After the game, and before the seasonal celebrations could begin in earnest, other traditions had to be observed. Ferguson, naturally, had to moan about the penalty. “It was a very surprising decision, given in circumstances that were beyond me.” whinged the Purple-nosed One, in evident ignorance of the deliberate handball provisions – but perhaps aiming to justify Bruce’s undignified and almost psychotic protest at the time. And the massed ranks of the Kop Choir had to regale the departing Man U fans with victory taunts as they sulked away, silent and crestfallen, headed for all points south.

I can’t remember the journey home, nor even how spectacularly ill I was when I got there, although I’m told I was the picture of ecstatic yet grossly hung-over ebullience. I just know it was my happiest Christmas Eve ever, ensuring a deliriously festive spirit for the whole holiday, much to the delight of my long-suffering wife and two-year-old daughter.

Merry Christmas, everybody! And God bless us, every one. Except Them, from There.

Snodgrass: Ultimate Statement Signing for New Era Leeds   –   by Rob Atkinson

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Come back, Rob. You know it makes sense.

Every now and then a new story emerges from that part of the rumour mill labelled boldly “Too Good to be True”. Some you can dismiss out of hand as slightly less likely than Elvis appearing at the Batley Frontier Club. Diego Maradona to Division Two Leeds in the 80s would be an example of this. Others – well, you can’t help wondering. Sometimes, circumstances out of the ordinary can lend credence to whispers you normally wouldn’t even dare whisper.

The circumstances right now are out of the ordinary for Leeds United. Change is afoot, right at the top of the club and, not exactly coincidentally, things are going well on the field too. With new ownership a distinct probability, any incoming regime will be looking to stamp their mark on a slowly awakening giant of a club. The approved method is to make signings that materially improve first team options and, at the same time, send out an unmistakable message that these guys mean business. They’re called “statement signings” and they say, hey – look who we’ve got on board. This club is going places. Does the name Gordon Strachan ring a bell?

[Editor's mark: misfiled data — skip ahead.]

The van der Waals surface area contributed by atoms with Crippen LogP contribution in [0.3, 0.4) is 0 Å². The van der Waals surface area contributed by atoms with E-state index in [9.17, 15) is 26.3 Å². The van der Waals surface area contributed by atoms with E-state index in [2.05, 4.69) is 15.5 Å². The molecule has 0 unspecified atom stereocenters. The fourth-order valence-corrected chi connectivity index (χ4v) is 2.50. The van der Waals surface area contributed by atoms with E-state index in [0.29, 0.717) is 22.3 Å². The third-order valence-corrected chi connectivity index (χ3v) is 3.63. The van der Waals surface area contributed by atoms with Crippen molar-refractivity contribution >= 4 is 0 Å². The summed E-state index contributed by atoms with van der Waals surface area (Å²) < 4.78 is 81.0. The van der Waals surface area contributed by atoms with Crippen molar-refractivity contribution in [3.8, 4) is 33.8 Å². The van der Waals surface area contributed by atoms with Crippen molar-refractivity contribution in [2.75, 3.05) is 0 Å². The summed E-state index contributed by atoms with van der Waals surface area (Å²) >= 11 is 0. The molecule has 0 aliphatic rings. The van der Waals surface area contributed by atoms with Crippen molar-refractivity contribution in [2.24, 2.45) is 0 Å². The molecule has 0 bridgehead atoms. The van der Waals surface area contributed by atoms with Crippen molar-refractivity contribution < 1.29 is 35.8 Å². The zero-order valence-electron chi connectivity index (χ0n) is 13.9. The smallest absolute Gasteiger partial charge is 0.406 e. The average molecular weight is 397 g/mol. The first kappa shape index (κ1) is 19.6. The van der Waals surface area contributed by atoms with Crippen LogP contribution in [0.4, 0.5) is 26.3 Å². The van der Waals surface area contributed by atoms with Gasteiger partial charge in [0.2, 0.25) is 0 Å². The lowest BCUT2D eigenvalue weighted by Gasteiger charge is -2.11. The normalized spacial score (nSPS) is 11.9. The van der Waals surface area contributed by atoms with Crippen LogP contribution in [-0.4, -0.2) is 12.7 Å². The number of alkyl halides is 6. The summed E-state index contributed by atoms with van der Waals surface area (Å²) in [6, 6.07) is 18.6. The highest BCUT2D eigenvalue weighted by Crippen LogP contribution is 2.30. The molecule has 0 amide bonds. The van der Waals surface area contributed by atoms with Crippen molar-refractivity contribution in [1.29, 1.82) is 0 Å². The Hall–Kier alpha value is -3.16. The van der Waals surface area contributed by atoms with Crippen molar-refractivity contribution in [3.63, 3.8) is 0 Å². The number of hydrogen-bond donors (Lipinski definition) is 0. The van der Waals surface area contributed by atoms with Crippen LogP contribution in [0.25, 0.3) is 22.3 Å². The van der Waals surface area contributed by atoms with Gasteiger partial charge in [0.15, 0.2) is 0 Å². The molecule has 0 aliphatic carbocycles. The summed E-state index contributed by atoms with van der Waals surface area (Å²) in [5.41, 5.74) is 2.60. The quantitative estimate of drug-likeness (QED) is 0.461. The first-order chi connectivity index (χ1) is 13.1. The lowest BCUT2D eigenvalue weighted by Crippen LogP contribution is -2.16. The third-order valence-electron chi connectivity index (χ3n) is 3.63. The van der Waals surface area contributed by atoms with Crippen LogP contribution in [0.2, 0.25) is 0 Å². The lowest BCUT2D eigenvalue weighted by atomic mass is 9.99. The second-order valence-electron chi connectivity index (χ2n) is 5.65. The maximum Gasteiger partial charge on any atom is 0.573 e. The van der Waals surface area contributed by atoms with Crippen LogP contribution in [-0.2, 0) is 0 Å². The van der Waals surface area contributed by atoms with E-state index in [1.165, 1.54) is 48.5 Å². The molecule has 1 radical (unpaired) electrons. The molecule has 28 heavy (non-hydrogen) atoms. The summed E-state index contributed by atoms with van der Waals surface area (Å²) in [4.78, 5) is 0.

The news is that Rob Snodgrass, formerly of this parish but latterly plying his trade in the colours of a fishing village on the Humber, has turned down a new contract with his current club. This has been enough to set eyebrows twitching and tongues wagging around LS11 as well as further afield. What a signing he would be, if he could be persuaded to give Elland Road another try. And what a bold statement by the club’s new powers that be. As rumours go, this one is just so sexy you want to buy it dinner and then take it home to have your wicked way with it. Unlike some rumours, you might even find you still respect it in the morning. 

Could it happen? Well, almost anything could happen in the wake of our beloved Whites being freed from ownership that has ranked highly on the lunacy scale. If new chiefs wanted to come in and say to the United support: “Here you are. It’ll all be OK now” – then this would be one way of doing it. Manager Garry Monk would probably be quite pleased as well, adding an experienced head to his young group. 

This blog feels that some sort of transfer coup next month is more likely than not. A statement of intent needs to be made and a statement signing is an excellent way of making it. Snodgrass alone would not address all of the issues facing Monk and his squad – a backup striker is needed, for a start, and other areas call for attention. But Snodgrass, who embellished Leeds before, could do so again – he could be the X-Factor in a genuine promotion push as well as putting bright lights around a new owner’s name.

If Leeds United are to have a fresh start in 2017, then the recapture of Rob Snodgrass would be the ideal way to get it off the ground. 

Potency and Penetration Issues When Leeds United Haven’t Got Wood   –   by Rob Atkinson

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Cometh the hour, cometh the Kyle

Leeds United 1, Brentford 0

All’s well that ends well, as some Stratford bloke once said – and the throaty roar of joy mixed with heartfelt relief that lifted the roof off Elland Road in the 90th minute on Saturday was ample proof of the Bard’s ageless wisdom. Kyle Bartley‘s late, late header secured a hard-fought victory over troublesome Brentford that had looked for so long like being a frustrating stalemate, and the atmosphere at the end was worthy of far greater triumphs.